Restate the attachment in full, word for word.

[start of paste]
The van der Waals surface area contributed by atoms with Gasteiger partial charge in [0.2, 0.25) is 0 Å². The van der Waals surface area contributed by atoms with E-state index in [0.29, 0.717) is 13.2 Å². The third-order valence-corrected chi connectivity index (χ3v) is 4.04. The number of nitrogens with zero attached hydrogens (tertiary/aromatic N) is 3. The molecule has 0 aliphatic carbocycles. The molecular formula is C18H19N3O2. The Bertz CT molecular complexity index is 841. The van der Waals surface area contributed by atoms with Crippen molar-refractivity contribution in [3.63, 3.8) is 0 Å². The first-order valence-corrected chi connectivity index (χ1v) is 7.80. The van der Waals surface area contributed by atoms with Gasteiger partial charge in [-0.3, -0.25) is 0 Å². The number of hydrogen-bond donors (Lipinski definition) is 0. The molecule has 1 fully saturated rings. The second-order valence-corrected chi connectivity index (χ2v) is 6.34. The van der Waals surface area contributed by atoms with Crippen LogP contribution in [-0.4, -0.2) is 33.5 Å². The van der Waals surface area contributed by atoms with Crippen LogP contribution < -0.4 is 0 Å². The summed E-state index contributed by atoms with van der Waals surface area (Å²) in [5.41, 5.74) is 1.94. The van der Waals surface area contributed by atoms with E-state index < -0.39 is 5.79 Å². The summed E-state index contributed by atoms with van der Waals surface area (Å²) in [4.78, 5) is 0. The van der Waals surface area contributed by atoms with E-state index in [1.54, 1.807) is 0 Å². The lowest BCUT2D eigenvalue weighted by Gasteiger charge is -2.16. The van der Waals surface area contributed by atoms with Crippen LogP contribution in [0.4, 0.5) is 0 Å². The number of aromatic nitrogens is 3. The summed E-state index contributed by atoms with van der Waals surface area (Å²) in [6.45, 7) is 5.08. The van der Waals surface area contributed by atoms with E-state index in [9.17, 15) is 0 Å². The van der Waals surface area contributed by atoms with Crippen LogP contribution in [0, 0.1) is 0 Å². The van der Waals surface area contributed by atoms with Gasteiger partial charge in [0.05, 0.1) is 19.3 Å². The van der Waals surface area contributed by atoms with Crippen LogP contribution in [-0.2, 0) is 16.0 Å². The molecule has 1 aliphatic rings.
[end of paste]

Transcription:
The van der Waals surface area contributed by atoms with Gasteiger partial charge in [0.2, 0.25) is 0 Å². The van der Waals surface area contributed by atoms with E-state index in [0.29, 0.717) is 13.2 Å². The third-order valence-corrected chi connectivity index (χ3v) is 4.04. The number of nitrogens with zero attached hydrogens (tertiary/aromatic N) is 3. The molecule has 0 aliphatic carbocycles. The molecular formula is C18H19N3O2. The Bertz CT molecular complexity index is 841. The van der Waals surface area contributed by atoms with Crippen molar-refractivity contribution in [3.63, 3.8) is 0 Å². The first-order valence-corrected chi connectivity index (χ1v) is 7.80. The van der Waals surface area contributed by atoms with Gasteiger partial charge in [-0.3, -0.25) is 0 Å². The number of hydrogen-bond donors (Lipinski definition) is 0. The molecule has 1 fully saturated rings. The second-order valence-corrected chi connectivity index (χ2v) is 6.34. The van der Waals surface area contributed by atoms with Crippen LogP contribution in [-0.4, -0.2) is 33.5 Å². The van der Waals surface area contributed by atoms with Crippen LogP contribution < -0.4 is 0 Å². The summed E-state index contributed by atoms with van der Waals surface area (Å²) in [5.41, 5.74) is 1.94. The van der Waals surface area contributed by atoms with E-state index < -0.39 is 5.79 Å². The summed E-state index contributed by atoms with van der Waals surface area (Å²) in [4.78, 5) is 0. The van der Waals surface area contributed by atoms with E-state index in [1.54, 1.807) is 0 Å². The lowest BCUT2D eigenvalue weighted by Gasteiger charge is -2.16. The van der Waals surface area contributed by atoms with Crippen LogP contribution in [0.4, 0.5) is 0 Å². The number of aromatic nitrogens is 3. The summed E-state index contributed by atoms with van der Waals surface area (Å²) in [6.45, 7) is 5.08. The van der Waals surface area contributed by atoms with E-state index in [9.17, 15) is 0 Å². The van der Waals surface area contributed by atoms with Crippen LogP contribution in [0, 0.1) is 0 Å². The van der Waals surface area contributed by atoms with Gasteiger partial charge in [0.05, 0.1) is 19.3 Å². The van der Waals surface area contributed by atoms with Crippen LogP contribution in [-0.2, 0) is 16.0 Å². The molecule has 1 aliphatic rings.